Camera icon Liz Robertson

Jay-Z performs at the Wells Fargo Center in Phila. on December 1, 2017. ELIZABETH ROBERTSON / Staff Photographer

With the stage surrounded by four extremely beautiful two-sided video screens, the show looked great with production values ​​that the best money can buy, like samples like the Stevie loop Wonder "Love is in need of love today," that graceful 4: 44 & # 39; s delicate "Smile."

The songs 4:44 that clarify the infidelities of Jay-Z to his wife Beyonce Also tell a story that goes back to his past, growing up with an absent father in the projects of Marcy Houses in Brooklyn . And as he lamented "many friends of mine who were 16, 17 and 18 who did not make it," he related to Mill, whose father was killed when he was 5 years old.

In "Where I" From ", Jay-Z rhymed about growing up in a place" where the news cameras never come ", and continued with" Marcy Me ", evoking Marvin Gaye when describing the tribulations of life The next song in that well-thought-out trilogy of the Big Apple was, of course, "New York State of Mind." But before going into it, he could not help but smile and compliment. "My transitions are incredible," the master of ceremonies boasted, and the crowd nodded in collective agreement.

Jay-Z gave a shout to the Sixers during his set, after the team visited him in the backstage just before continuing. After that meeting, Embiid talked about Mill.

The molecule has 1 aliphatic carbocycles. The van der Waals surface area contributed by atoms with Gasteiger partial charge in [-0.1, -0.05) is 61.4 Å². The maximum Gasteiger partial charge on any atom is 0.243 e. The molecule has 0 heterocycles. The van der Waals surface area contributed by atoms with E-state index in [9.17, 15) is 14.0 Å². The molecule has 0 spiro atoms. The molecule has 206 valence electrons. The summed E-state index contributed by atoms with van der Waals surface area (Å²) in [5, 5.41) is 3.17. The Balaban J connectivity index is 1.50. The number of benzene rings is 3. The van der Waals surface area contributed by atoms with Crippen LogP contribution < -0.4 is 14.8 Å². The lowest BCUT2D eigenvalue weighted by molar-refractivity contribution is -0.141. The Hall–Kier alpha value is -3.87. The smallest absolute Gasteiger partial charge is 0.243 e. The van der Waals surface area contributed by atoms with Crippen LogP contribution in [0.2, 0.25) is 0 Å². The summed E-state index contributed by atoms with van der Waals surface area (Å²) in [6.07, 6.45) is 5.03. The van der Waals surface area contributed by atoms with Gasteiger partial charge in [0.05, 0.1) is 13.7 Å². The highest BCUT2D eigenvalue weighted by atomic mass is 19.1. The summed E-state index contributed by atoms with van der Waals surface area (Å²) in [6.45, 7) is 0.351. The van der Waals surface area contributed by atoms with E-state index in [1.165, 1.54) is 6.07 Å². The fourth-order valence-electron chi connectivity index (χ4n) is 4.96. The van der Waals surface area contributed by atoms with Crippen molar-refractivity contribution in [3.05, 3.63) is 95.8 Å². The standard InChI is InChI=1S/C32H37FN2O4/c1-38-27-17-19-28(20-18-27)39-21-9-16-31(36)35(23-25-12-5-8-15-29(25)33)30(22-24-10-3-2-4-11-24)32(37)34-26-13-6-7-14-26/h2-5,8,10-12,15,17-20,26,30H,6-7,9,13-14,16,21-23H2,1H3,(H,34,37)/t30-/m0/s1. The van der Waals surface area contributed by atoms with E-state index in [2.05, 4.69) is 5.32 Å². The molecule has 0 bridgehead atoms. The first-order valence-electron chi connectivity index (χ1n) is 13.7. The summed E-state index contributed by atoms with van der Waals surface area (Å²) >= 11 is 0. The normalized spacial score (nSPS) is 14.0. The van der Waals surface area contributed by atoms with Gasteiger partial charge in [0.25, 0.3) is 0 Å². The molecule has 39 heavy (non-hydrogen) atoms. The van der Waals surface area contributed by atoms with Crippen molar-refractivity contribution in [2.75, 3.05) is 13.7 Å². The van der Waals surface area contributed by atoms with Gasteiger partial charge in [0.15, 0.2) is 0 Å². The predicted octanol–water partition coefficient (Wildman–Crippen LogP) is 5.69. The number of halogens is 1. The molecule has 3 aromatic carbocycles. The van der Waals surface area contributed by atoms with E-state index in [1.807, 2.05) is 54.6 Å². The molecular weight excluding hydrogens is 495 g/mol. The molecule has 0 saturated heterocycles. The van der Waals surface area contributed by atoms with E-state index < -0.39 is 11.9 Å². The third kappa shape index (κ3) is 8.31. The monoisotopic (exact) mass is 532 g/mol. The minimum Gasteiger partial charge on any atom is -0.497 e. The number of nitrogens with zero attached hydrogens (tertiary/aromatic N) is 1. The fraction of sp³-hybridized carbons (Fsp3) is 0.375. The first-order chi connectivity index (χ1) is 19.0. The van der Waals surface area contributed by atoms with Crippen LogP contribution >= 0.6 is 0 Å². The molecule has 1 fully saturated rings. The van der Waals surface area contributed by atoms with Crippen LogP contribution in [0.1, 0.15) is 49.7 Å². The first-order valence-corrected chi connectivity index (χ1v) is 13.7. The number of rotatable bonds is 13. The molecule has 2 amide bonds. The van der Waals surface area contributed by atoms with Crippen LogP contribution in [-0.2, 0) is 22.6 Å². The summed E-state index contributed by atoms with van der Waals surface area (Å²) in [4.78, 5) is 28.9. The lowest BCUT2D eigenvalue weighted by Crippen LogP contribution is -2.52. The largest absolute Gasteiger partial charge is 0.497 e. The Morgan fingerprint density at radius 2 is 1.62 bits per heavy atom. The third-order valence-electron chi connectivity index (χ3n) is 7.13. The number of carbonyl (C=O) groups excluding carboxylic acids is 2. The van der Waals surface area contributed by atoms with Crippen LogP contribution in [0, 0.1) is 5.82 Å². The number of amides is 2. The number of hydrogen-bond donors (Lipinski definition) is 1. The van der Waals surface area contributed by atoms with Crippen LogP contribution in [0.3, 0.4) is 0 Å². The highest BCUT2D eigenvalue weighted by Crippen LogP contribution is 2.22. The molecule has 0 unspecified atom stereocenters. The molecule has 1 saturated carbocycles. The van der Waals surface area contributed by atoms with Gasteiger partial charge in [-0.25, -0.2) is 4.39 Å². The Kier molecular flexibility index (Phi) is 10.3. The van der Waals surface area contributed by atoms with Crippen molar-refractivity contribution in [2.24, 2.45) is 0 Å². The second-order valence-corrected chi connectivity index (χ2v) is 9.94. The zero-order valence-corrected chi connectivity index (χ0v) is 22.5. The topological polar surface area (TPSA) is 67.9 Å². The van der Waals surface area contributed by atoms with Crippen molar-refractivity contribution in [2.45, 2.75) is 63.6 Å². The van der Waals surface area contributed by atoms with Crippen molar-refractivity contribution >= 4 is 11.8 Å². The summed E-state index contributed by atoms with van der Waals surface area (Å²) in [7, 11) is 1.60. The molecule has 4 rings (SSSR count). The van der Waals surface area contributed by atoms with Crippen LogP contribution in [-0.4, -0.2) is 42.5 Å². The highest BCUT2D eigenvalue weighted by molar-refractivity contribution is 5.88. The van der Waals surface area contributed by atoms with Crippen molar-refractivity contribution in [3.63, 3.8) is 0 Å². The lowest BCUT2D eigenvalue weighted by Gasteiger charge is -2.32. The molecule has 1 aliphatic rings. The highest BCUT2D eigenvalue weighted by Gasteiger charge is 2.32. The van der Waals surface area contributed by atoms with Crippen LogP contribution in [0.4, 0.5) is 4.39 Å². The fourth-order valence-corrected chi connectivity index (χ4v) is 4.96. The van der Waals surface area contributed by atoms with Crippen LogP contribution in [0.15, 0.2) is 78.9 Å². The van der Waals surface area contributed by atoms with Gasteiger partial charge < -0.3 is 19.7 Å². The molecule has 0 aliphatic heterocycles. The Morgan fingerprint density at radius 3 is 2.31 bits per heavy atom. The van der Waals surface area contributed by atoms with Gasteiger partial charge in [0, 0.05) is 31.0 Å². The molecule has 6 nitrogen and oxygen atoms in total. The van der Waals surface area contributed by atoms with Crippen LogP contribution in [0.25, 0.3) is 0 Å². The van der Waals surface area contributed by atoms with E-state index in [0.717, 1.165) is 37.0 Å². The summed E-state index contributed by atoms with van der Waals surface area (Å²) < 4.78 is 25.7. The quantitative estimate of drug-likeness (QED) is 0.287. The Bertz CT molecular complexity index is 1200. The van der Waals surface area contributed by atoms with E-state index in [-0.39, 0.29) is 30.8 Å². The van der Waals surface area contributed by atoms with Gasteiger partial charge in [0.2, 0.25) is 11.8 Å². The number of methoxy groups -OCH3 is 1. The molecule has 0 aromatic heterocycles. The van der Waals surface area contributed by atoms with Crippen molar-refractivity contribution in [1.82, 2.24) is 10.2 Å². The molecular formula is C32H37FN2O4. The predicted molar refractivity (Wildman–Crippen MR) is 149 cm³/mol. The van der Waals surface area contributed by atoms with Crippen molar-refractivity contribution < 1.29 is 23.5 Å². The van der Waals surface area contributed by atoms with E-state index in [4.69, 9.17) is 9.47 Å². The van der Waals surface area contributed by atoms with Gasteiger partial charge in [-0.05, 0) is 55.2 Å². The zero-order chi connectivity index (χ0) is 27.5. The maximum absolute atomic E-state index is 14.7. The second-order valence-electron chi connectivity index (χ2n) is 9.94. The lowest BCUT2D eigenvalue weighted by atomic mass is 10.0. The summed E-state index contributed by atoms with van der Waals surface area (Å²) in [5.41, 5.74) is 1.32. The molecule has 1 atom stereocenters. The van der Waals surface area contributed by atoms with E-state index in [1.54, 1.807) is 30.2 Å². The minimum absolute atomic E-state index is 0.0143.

"We want to support Meek and we want to show him that the city is behind him and we are anxiously awaiting his return," said the big man. "So not only for me but also so that my colleagues go out and show that the city c He's lamely behind him, that's important. "

 Camera icon Lisa Lake

The Philadelphia 76ers & Joel Embiid and Justin Anderson with sweatshirts & # 39; Stand with Meek Mill & before the Jay-Z concert at the Wells Fargo Center on Friday.

"We are showing support for Meek Mill tonight with these sweatshirts because it is a big part of the Philadelphia community and we want to show you that the city is eagerly awaiting its launch", Sixers minority owner Michael Rubin said in a statement Friday. "It's really disappointing that the judge refused to rule on Meek's bail application because everyone knows he is not a threat to the community."

Embiid, 23, a friend of the 30-year-old rapper, who has been frequent "It's fun to be around, it's like any other human being," says Embiid, who took off his shirt and danced on stage with Mill during his show at Wells Fargo in February. "The perception that everyone has from his past it could be misleading, but he's a great guy. "

" I'm close to a lot of people who are dealing with the case of Mills, "Embiid said. "And in most cases of violating probation, you do not usually get four years in prison, so you've definitely committed an injustice, we just have to be here to make sure people know it. Let's get out, that's why we're here. "